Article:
New Member
I am sorry for your pain and frustration. You are such an awesome mom to remain positive and encouraging for your son, even though you feel hopeless. I hope that this crisis can bring some treatment for your son.

timer lady

Queen of Hearts

There comes a point on this roller coaster ride that you are simply surviving; you have no feelings left other than physical & emotional fatigue.

I doubt that you're at the end of medications - you may have gone full circle; and your difficult child has grown. What maybe didn't work earlier may now have an impact. It did for the tweedles. It may be that difficult child needs a MS along with the seroquel.

Having said all that, I'm glad that difficult child is in a safe place for the time being. Recharge yourself now.

I have got to say that the ages of 8 to 11 years were the worst for the tweedles. Now we have a solid diagnosis with a solid treatment plan in place (plus raging hormones).

Take care of yourself, lady.


No real answers to life..
<span style='font-family: Comic Sans MS'>Jamie, I will be thinking of you today and sending strength your way. Our family never reached the point your has, but I do know the frustration of no accurate diagnosis. The docs we saw were always just guessing and we were forever "trying" this medication or that medication. Began to think we were guinea pigs and paving the way for some great study. Few of the couselors we saw made much of a difference. It was totally frustrating! The only change came when our difficult child matured a bit. He is totally off medications, but that is only because he won't stay in a program long enough to get diagnosed and get a scrip. He is out of our home and presently has been out of jail for a record seven months. He is somehow supporting himself, don't think he has totally changed, but at least the chaos is out of our home. I realize every case is different, but if you can give it some time and not let it take you out with your own anxiety things can improve. Yeah, I know...another wide-eyed Pollyanna....but the way YOU react is the only thing you can effect.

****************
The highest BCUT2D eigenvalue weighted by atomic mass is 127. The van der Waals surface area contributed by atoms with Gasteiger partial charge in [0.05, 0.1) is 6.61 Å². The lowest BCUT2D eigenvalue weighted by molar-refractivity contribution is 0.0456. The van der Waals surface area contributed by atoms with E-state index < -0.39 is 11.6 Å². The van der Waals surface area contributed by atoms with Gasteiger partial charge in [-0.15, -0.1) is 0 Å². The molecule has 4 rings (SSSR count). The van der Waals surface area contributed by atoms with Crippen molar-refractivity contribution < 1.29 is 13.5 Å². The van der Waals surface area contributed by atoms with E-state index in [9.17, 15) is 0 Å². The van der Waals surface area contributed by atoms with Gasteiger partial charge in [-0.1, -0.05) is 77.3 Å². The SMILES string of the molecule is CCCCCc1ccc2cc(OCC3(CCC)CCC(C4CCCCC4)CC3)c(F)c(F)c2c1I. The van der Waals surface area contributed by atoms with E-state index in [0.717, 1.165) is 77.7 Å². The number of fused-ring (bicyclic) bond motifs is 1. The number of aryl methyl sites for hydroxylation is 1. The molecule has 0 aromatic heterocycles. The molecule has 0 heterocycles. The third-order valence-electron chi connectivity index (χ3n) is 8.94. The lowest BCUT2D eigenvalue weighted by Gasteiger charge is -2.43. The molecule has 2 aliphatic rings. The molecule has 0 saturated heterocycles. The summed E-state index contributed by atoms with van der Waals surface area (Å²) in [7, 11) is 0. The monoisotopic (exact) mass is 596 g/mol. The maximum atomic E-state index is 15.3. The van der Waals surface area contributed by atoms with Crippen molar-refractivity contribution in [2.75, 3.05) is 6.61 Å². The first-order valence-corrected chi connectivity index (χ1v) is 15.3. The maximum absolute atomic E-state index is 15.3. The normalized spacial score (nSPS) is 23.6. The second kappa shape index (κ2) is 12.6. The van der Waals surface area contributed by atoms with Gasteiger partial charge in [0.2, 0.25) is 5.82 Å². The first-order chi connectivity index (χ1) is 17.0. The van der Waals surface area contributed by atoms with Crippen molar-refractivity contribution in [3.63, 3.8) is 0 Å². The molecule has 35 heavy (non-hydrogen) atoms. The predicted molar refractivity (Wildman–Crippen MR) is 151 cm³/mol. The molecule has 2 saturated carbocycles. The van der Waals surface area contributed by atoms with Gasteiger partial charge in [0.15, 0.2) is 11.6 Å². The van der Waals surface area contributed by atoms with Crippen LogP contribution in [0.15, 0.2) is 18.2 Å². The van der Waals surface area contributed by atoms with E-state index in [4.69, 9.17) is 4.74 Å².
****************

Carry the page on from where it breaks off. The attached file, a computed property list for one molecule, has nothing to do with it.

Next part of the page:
Thinking of you and your family....</span>


New Member
I think that kids are very difficult to diagnose at this age, and it can be very frustrating. Are there any medications that have worked better than others? Have you tried other mood stabilizers besides Lithium, and was there ever a good response on Lithium? Don't give up hope. With time, and patience, and lots of persistance, you will eventually find a treatment that will work. Sometimes you need to make a fresh start with a new psychiatrist, or do a new evaluation, or find something you have not tried before or thought about. Eventually he will grow older, and it might be easier to diagnose him, or a new psychiatrist will try a different mood stabilizer. Something will change and it will get better. Hang in there!!!